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Advanced Courses in Life Sciences

3rd Edition

Introduction to Network Analysis in Life Sciences

October 24th-28th, 2016, Barcelona (Spain)

Introduction to Network Analysis in Life SciencesMany features and processes of biological systems can be well represented by networks of interacting elements. In the last decades, network analysis has provided new insights into the organization and functioning of complex biological systems such as brain wiring, genetic regulation, or ecological dynamics. A basic knowledge on network modelling and network analysis will provide biologists a better understanding of cutting-edge research in their fields.

This course will introduce participants into the analysis of complex biological systems using network models. Students will learn the basics of network analysis: gathering information, building network models, and interpret the outcomes of their analysis. This course combines theoretical introduction and computing practices using the free software environment R. Previous knowledge in R is not required. Participants are encouraged to bring their own data for practicing. Emphasis is placed on offering participants a wide overview of network modelling in biology and the many available software tools to do it.


Institut Català de Paleontologia Miquel Crusafont

C/ de l’Escola Industrial, nº 23
08201 Sabadell, Barcelona.

How to get there




34 hours on-site.

This course is equivalent to 3,5 ECTS (European Credit Transfer System) at the Life Science Zurich Graduate School.

The recognition of ECTS by other institutions depends on each university or school.


Places are limited to 18 participants and will be occupied by strict registration order.

Participants who have completed the course will receive a certificate at the end of it.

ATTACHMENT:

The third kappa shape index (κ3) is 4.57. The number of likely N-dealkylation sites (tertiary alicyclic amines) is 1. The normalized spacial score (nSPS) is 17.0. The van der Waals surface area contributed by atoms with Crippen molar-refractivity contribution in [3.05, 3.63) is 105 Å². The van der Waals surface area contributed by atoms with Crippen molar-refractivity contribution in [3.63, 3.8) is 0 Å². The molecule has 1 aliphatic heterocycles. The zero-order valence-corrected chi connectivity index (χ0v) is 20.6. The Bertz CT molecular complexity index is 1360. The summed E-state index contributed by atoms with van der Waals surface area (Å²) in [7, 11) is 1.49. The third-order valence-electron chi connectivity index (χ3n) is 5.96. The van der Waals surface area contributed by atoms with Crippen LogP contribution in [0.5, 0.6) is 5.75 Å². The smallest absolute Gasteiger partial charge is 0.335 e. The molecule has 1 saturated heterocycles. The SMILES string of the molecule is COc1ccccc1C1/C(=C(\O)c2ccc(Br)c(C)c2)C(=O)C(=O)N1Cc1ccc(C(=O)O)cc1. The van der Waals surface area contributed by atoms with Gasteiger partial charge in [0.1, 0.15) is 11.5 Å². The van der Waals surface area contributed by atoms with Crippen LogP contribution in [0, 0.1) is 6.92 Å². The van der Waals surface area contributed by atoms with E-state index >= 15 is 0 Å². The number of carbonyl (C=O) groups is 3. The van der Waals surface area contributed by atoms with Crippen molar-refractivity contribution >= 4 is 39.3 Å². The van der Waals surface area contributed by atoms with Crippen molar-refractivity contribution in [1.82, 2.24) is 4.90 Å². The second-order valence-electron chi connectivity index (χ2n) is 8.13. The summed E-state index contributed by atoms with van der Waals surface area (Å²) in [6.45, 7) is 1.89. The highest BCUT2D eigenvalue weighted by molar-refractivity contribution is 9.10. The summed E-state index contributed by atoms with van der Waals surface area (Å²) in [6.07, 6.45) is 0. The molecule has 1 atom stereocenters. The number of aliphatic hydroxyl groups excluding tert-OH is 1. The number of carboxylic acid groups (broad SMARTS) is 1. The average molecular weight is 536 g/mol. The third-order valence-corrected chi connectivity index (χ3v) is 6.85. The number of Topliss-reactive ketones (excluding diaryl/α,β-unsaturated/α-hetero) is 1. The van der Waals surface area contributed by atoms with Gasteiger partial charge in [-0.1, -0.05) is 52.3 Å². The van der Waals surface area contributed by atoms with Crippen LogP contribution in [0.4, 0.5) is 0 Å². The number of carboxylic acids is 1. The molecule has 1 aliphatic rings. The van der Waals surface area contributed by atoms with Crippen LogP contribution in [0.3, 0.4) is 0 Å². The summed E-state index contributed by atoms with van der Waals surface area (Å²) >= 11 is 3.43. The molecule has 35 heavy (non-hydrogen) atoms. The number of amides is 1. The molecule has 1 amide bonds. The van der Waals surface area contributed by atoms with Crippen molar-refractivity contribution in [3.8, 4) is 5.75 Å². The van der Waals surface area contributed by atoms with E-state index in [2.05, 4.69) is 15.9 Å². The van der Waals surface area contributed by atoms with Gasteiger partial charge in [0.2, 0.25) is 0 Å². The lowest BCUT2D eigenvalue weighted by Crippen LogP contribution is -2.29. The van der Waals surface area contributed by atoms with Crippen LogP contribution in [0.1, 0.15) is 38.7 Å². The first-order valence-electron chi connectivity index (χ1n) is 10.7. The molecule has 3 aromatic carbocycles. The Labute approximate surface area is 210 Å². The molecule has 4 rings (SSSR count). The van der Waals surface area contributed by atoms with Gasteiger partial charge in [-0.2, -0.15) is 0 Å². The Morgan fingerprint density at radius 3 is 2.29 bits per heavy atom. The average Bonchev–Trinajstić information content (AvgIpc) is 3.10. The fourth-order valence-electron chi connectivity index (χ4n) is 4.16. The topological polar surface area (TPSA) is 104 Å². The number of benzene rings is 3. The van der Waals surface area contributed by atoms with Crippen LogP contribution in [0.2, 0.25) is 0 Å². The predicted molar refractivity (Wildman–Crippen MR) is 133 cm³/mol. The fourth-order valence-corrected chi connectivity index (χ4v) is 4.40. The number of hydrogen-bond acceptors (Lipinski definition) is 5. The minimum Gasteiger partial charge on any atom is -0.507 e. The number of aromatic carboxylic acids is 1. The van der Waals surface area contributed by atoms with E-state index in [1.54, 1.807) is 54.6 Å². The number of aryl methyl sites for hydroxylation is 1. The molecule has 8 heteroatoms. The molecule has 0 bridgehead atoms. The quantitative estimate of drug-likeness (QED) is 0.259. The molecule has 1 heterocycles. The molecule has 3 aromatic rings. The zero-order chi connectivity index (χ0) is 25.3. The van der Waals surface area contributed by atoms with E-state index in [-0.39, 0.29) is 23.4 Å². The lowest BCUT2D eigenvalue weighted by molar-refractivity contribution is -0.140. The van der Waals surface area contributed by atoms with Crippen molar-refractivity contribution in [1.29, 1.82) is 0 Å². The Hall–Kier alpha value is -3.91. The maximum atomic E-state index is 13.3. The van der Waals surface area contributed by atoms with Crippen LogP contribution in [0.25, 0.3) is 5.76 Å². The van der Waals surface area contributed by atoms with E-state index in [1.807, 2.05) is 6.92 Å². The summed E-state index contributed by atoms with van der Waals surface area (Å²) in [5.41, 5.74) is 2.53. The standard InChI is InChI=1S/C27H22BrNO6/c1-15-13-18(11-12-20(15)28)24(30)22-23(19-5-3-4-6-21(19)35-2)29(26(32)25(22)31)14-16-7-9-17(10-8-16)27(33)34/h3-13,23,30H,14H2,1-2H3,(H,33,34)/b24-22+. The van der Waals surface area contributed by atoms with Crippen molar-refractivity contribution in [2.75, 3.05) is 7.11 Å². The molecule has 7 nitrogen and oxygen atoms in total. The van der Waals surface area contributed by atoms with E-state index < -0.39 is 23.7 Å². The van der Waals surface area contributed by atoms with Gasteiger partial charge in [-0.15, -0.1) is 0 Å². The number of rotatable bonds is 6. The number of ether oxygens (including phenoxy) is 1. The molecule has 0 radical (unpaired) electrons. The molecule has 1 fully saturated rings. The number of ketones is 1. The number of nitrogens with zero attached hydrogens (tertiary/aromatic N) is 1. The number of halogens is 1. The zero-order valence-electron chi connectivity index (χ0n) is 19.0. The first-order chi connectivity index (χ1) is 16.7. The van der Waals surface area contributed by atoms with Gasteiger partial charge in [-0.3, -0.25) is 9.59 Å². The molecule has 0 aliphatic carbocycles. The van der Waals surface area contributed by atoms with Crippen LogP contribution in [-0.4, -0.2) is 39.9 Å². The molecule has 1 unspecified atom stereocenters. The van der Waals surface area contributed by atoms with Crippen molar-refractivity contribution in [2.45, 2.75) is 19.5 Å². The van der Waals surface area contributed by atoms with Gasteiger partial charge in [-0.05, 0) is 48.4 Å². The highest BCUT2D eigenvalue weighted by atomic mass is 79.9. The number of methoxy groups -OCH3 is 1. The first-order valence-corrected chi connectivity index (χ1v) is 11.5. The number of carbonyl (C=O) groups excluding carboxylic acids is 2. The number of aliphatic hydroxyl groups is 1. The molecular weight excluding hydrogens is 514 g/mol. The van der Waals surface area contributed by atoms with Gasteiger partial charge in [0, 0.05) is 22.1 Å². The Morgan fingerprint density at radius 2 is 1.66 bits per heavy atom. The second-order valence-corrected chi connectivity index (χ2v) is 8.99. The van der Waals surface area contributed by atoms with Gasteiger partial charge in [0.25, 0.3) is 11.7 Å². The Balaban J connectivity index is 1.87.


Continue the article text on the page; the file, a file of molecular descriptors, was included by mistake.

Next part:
Diego Rasskin-Gutman instructor for Transmitting Science

Dr. Diego Rasskin-Gutman
Cavanilles Institute of Biodiversity and Evolutionary Biology

Borja Esteve-Altava Instructor for Transmitting Science

Dr. Borja Esteve-Altava
The Royal Veterinary College
United Kingdom


Soledad De Esteban-Trivigno instructor at Transmitting Science

Dr. Soledad De Esteban-Trivigno
Transmitting Science

Judit Marigó coordinator at Transmitting Science

Dr. Judit Marigó
Muséum national d’Histoire naturelle / Institut Català de Paleontologia Miquel Crusafont
France / Spain

Ana Rosa Gómez-Cano coordinator at Transmitting Science

Dr. Ana Rosa Gómez-Cano
Transmitting Science


Graduate or postgraduate degree in Biomedical, Life or Earth Sciences, basic knowledge of statistics and personal computers.

All participants must bring their own personal laptop.


Monday, October 24th, 2016: Dr. Diego Rasskin-Gutman and Dr. Borja Esteve-Altava.

  • Course Presentation.
  • Complex Biological Systems: Modelling Relations.
    • Historical and conceptual introduction.
    • Basic concepts and representations.
  • Hands on Computers: Introduction to R.
    • Presentation of the R environment and language.
    • Basic operations in R (useful for network modelling).
    • Packages installation.
  • Hands on Computers: Introduction to igraph and Network Modelling.
    • Presentation of the package igraph.
    • Modelling deterministic networks.
    • Manipulating network attributes.
    • Modelling networks from loaded data.

Tuesday, October 25th, 2016: Dr. Diego Rasskin-Gutman and Dr. Borja Esteve-Altava.

  • Complex Biological Systems: Applied Network Theory.
    • Nodes, links and types of networks.
    • Basic network parameters.
    • Network architecture and null network models.
  • Work Example: Analysing parameters and architecture in tetrapod skull networks.
  • Hands on Computers: Analysing Networks.
    • Quantifying basic network parameters.
    • Identifying network architecture.
  • Work Example: Null network models of skull development to study evolution.
  • Hands on Computers: Modelling Network Null Models.
    • Regular and random models.
    • Small-world and scale-free models.
    • Geometric models.

Wednesday, October 26th, 2016: Dr. Borja Esteve-Altava.

  • Complex Biological Systems: Network Properties.
    • Robustness and the concept of secondary extinction.
    • Modularity
  • Work Example: Modularity in skull networks.
  • Hands on Computers: Identifying Modules.
    • Optimization methods.
    • Heuristic methods.